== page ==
War veterans return to Arnhem

SECOND world war veterans from across the East of England are all set to return to the scene of a critical battle in Arnhem, Holland, to relive their wartime memories and pay tribute to those who did not come home.

SECOND world war veterans from across the East of England are all set to return to the scene of a critical battle in Arnhem, Holland, to relive their wartime memories and pay tribute to those who did not come home.

The Big Lottery Fund is awarding grants through its Heroes Return 2 programme, enabling those who fought for their country to make remembrance trips throughout 2009 and 2010. A total of �111,475 is being received by 165 veterans, spouses, widows and carers across the East of England this month.

Those returning to Arnhem will commemorate the 65th anniversary of Operation Market Garden, a battle later immortalised in the classic film A Bridge Too Far.

The veterans, most now in their mid to late 80s, will return to where they served their country as part of the largest airborne operation of all time. Operation Market Garden saw 30,000 British and American airborne troops flown behind enemy lines to capture the eight bridges that spanned the network of canals and rivers on the Dutch/German border.

One of those making the pilgrimage to Holland is John Lincoln, from Norwich, who joined the 1st Battalion, the Royal Norfolk Regiment, in 1944 and served as a Rifle Company officer until he was wounded in March 1945. At the end of the war he was awarded the Military Cross 'in recognition of gallant and distinguished service'.

Mr Lincoln has vivid memories of his time in the trenches on the front line. One night in October 1944, as the Lieutenant in charge he received reinforcement into his platoon - a young man he would never forget.

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"Next morning, the Battalion was up at 4am, to get the platoon across the small river 100 yards ahead," he says. "The artillery were due to begin an assault of the area 100 yards in front of the footbridge, but they were an hour late, which left the men very exposed.

"When the bombardment was over and the men were starting to get up and move forward, I saw that the new recruit who had joined us the night before didn't get up - he lay still. He'd been killed without even seeing his colleagues'faces in daylight - surviving only one night at the front line.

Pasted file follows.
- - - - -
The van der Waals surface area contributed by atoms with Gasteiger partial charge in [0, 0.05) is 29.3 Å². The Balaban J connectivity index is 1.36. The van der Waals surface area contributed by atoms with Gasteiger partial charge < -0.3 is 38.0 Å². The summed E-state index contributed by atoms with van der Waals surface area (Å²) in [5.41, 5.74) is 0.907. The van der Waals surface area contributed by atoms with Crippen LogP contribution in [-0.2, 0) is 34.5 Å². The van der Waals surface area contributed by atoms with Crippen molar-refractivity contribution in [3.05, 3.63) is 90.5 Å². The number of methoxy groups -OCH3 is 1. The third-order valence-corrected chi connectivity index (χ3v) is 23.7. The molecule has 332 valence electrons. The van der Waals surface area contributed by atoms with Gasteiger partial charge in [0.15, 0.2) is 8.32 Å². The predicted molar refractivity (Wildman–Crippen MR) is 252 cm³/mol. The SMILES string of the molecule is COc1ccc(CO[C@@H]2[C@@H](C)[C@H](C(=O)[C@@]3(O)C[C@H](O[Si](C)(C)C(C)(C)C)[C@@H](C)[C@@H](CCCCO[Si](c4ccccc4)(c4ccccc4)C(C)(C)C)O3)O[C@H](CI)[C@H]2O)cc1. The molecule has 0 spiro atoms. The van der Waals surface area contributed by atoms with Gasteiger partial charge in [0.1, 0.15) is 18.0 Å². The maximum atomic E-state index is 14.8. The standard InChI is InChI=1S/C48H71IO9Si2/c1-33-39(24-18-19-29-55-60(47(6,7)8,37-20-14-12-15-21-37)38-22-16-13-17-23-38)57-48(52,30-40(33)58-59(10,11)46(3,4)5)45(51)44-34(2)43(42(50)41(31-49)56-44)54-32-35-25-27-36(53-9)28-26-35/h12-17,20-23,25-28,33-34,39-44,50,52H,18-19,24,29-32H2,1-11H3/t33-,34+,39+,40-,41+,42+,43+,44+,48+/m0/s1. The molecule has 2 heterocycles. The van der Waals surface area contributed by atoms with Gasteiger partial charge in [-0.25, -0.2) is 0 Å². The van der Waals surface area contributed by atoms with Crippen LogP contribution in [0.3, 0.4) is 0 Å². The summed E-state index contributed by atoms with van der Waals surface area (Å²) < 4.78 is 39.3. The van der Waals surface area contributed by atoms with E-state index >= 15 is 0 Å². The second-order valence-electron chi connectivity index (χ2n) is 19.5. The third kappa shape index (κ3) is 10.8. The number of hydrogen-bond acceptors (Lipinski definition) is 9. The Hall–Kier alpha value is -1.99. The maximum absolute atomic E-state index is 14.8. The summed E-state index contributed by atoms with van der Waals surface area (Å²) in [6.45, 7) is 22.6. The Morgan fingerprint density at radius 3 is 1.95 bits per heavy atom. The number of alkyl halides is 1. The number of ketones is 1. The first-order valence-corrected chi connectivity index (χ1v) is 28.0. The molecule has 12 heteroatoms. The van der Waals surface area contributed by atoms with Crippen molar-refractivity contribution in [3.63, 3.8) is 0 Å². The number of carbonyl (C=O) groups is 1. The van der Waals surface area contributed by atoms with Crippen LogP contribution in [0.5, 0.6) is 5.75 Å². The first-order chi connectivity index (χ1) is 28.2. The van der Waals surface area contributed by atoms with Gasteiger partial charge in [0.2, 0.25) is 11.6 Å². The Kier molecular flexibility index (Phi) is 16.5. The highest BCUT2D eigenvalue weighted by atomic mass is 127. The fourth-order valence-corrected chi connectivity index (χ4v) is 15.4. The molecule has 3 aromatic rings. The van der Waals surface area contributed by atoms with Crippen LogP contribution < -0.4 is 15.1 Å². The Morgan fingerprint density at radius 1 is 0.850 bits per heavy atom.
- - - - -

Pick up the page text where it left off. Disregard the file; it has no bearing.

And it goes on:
A few weeks before the liberation of Helmond in Southern Holland in 1944, Mr Lincoln's battalion entered the town. As the first few jeeps drove into the marketplace there wasn't a soul in site. Gradually as the people realised it was British soldiers arriving, hundreds of Dutch people started coming out of their homes to meet them.

Mr Lincoln remembers: "At the time, I'd been trying to grow a moustache. One of the Dutch people who came to meet us was a 16-year-old lad, who saw the pips on my shoulder and remarked that surely I was too young to be a Lieutenant as I didn't even shave yet. That put paid to my efforts, and I've been clean-shaven ever since!"

Also preparing for the off is Gloria Saville, from Ilford in Essex, who is hoping to retrace her late husband John's steps with her grant of �875. They met in 1968, and married the following year, but John rarely spoke about his wartime experiences.

She says: "I know he was posted to Norway as a sergeant, where he helped to run a prisoner of war camp for German officers."

Gloria, who is an active member of the Association for Jewish Ex-servicemen and Women, has never known exactly where in Norway her late husband was based.

"He always said he didn't want to go back - I think he just wanted to forget. But I want to go and see the fjords, and try to imagine him being there."

The Big Lottery Fund's Heroes Return 2 is funding veterans, spouses, widows and carers to mark overseas anniversaries throughout 2009 and 2010 to help them pay their respects and return to the places served in the second world war.

Sara Betsworth, Big Lottery Fund Head of Region for the East of England, said: "We are delighted to support our veterans and their widows to make pilgrimages to the places where they served, and ensure the lessons of the Second World War and the sacrifices made by the wartime generation are not forgotten. Veterans from across the region will be awarded grants to return to foreign battlefields and attend commemorative events over the next two years."